Vegetable shortening can be a mysterious ingredient. I’d never plunged my spatula into the cloud-like stuff until a few months ago when I was baking in the test kitchen. Growing up, I always reached for a trusty kitchen staple instead: butter. But recently as I whipped up batches of cookies and a plethora of pies, I began to wonder about the difference between using shortening vs. butter in baking.
Butter is a familiar ingredient. We know it comes from cows, and it’s delicious on toast. It’s made by churning fresh or fermented cream, and then separating solids from the liquid (which is then sold as buttermilk). It’s about 80% butterfat, plus 18% water and 1% to 2% milk solids.
Shortening on the other hand is a bit more complicated, starting with the name. “Shortening” actually refers to all fats and oils, but what we’re talking about here is hydrogenated vegetable oil shortening (such as Crisco).
This kind of shortening is typically made from soybean, cottonseed, or palm oil. It goes through a special process called hydrogenation so it remains semi-solid at room temperature. It’s 100% fat, unlike butter.
Even though these ingredients are clearly different, shortening and butter are often used interchangeably in recipes with acceptable results. But if you’re looking to make the very best baked goods, like so many of us King Arthur Flour bakers, which should you use?
Shortening vs. butter: the ingredient to reach for depends on what you’re baking.
If you’ve ever had a tray of cookies morph into one huge mess in the oven, it’s time to listen up.
Cookies made with butter, especially high-sugar recipes, tend to be flatter and crispier than cookies made with shortening. Because of butter’s low melting point, the dough tends to spread during baking before the structure sets.
To see just how different the spread would be, I baked two batches of our Self-Rising Crunchy Sugar Cookies (one made with all butter, one with all shortening), for another shortening vs. butter in baking comparison.
As predicted, the cookies made with shortening spread less and remained slightly rounded, thanks to the higher melting point. These cookies had what’s called a “short” texture. You might recognize this slightly sandy, crumbly feel as the characteristic texture of shortbread. (Yum.)
If you’re having problems with cookies spreading, you might try replacing some of the butter with shortening. Keep in mind this is just one reason why cookies spread; there’s a multitude of factors you can adjust if you’re committed to using butter for its rich flavor.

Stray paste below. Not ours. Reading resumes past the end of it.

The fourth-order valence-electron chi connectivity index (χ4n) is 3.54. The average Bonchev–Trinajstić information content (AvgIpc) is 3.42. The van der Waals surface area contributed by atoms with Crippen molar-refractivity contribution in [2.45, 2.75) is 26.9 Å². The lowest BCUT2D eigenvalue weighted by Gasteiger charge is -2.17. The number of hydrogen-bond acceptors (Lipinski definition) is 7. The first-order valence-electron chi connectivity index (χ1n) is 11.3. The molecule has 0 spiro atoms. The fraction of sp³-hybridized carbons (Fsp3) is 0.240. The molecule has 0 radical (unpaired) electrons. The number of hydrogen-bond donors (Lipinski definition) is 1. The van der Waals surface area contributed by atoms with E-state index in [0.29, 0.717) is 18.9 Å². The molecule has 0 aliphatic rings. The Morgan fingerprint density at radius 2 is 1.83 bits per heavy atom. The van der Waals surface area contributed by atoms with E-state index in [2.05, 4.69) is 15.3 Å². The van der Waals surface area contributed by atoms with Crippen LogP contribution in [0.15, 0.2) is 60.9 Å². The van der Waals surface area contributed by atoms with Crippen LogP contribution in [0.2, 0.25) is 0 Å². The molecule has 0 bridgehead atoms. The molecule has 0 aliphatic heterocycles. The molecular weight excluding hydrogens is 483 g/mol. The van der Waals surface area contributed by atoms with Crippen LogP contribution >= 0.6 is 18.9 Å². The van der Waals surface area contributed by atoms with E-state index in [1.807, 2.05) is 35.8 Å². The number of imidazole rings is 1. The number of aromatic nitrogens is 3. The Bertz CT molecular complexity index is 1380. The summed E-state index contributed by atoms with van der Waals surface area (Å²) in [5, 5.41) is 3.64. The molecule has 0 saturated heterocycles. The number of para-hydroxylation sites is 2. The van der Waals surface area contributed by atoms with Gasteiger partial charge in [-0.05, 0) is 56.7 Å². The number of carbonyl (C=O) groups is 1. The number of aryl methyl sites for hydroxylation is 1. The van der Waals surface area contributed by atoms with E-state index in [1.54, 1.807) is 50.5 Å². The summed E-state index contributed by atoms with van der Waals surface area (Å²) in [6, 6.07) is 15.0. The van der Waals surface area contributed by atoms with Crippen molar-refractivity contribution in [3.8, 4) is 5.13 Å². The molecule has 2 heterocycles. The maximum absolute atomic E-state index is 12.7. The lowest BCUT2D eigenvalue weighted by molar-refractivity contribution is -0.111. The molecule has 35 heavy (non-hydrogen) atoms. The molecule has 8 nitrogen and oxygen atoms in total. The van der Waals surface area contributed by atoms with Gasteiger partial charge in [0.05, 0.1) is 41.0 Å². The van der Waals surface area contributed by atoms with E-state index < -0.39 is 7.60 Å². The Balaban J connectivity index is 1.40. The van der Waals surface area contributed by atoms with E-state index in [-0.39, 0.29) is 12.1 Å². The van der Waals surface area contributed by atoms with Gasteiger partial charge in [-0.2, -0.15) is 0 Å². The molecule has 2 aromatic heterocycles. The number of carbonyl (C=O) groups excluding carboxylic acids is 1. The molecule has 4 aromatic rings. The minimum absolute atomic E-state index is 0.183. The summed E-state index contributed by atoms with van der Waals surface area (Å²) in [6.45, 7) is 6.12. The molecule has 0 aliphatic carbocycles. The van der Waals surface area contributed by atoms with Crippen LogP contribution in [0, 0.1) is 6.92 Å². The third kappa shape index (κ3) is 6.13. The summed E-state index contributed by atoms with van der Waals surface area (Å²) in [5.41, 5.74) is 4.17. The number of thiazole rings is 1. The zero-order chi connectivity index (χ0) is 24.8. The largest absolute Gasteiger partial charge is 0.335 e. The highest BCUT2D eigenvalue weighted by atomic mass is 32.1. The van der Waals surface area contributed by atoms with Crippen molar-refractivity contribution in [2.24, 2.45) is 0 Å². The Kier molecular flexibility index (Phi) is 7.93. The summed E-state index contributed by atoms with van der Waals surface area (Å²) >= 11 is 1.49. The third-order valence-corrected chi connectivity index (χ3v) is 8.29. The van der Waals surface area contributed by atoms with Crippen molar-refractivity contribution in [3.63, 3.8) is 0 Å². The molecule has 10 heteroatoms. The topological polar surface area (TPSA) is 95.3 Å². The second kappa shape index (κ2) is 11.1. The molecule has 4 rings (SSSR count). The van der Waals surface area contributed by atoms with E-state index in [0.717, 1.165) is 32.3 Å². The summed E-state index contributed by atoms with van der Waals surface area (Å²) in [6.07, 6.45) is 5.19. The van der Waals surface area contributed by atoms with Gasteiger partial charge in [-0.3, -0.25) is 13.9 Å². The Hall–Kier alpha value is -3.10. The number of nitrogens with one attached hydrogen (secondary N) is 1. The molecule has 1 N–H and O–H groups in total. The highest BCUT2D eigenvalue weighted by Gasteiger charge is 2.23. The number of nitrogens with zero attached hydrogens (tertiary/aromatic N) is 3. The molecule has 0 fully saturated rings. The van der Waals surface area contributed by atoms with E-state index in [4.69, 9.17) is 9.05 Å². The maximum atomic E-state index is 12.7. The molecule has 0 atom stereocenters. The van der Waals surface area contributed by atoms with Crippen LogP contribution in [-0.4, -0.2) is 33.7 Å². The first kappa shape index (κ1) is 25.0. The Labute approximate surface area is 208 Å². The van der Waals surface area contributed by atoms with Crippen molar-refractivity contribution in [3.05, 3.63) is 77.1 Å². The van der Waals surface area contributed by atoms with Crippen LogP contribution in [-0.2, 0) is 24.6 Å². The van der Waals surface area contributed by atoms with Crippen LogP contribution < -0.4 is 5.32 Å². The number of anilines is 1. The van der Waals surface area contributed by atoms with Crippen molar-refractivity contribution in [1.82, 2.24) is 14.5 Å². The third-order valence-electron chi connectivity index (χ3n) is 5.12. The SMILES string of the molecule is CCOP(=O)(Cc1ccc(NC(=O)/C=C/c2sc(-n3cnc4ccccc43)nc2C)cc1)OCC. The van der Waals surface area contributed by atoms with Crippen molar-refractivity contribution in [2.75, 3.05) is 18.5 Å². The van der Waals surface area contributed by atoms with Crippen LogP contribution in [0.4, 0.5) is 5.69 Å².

A quick fix? Consider chilling your butter-based cookie dough to help control spread (and bonus, you'll also experience a wonderful depth of flavor, too!).
What about cake? We know shortening adds tenderness since it's 100% fat, so some of us curious bakers started wondering what would happen if it was used to make cake.
Would the cake rise in the oven? Or would it collapse? Would it have a large crumb? We needed to find out!
Our Back-to-Basics Moist Yellow Cake was the recipe of choice for this experiment — it’s a standard butter cake that uses a cup of fat. One cake was baked using all butter, while shortening was the fat of choice in the other.
The result? The difference between shortening vs. butter was underwhelming when judged by appearance alone. The height was comparable, as were the color and crumb.
The texture of the cake made with shortening, however was quite pleasant — tender, lofty, and light. When shortening is creamed with sugar, it traps air molecules, which helps to leaven cakes and make them tender. A fork slides through a slice of shortening-based cake easier than one made with butter.
You might be thinking, then why don’t more cake recipes call for shortening?
Flavor. What’s a cake if it doesn’t taste great? The rich creaminess of a classic butter cake is hard to replace.
It might seem like butter would be the obvious choice when making buttercream frosting, and if you’re going for best flavor, it’s a worthy option.
But shortening might have its place in your frosting recipe too. Because it’s 100% fat, it helps make buttercream more stable than an all-butter buttercream, which can begin to separate at warm temperatures.
It’s a sad sight to see a beautifully piped cake wilt in the sun as the baker stands by watching helplessly. We replicated hot, summery conditions (when so many of us cake bakers are called upon) by putting frosted cupcakes in a low oven for 10 minutes.
The results were drastic: the all-butter buttercream melted and spread down the sides of the cupcake, while the buttercream made with shortening held its shape.
But you trade stability for flavor.
So if heat isn't a problem, you might want to stick with a Classic Buttercream recipe.
Making the choice: shortening vs. butter in baking
It’s clear that both shortening and butter have their virtues and vices. They can both be used to make delicious, tender baked goods that are full of flavor and richness.
There might be certain cases when it just makes more sense to use butter, like in a classic cake perhaps. There are other times when a can of Crisco is now the thing I reach for: when making pie crust, frosting, and even sandwich cookie filling.
The virtue of butter vs. shortening is a passionate topic for many bakers, and we explore both here for their distinctive baking qualities. Each baker brings unique needs and perspectives to the table, and it’s our sincere hope everyone will choose ingredients that best embrace their personal goals.
Interested in more baking science? Check out our post on cookie chemistry, covering how to attain the perfect bendy/chewy/crisp/crunchy cookie texture you want!
A special thanks to fellow employee-owner Nic Doak for taking the photos for this blog.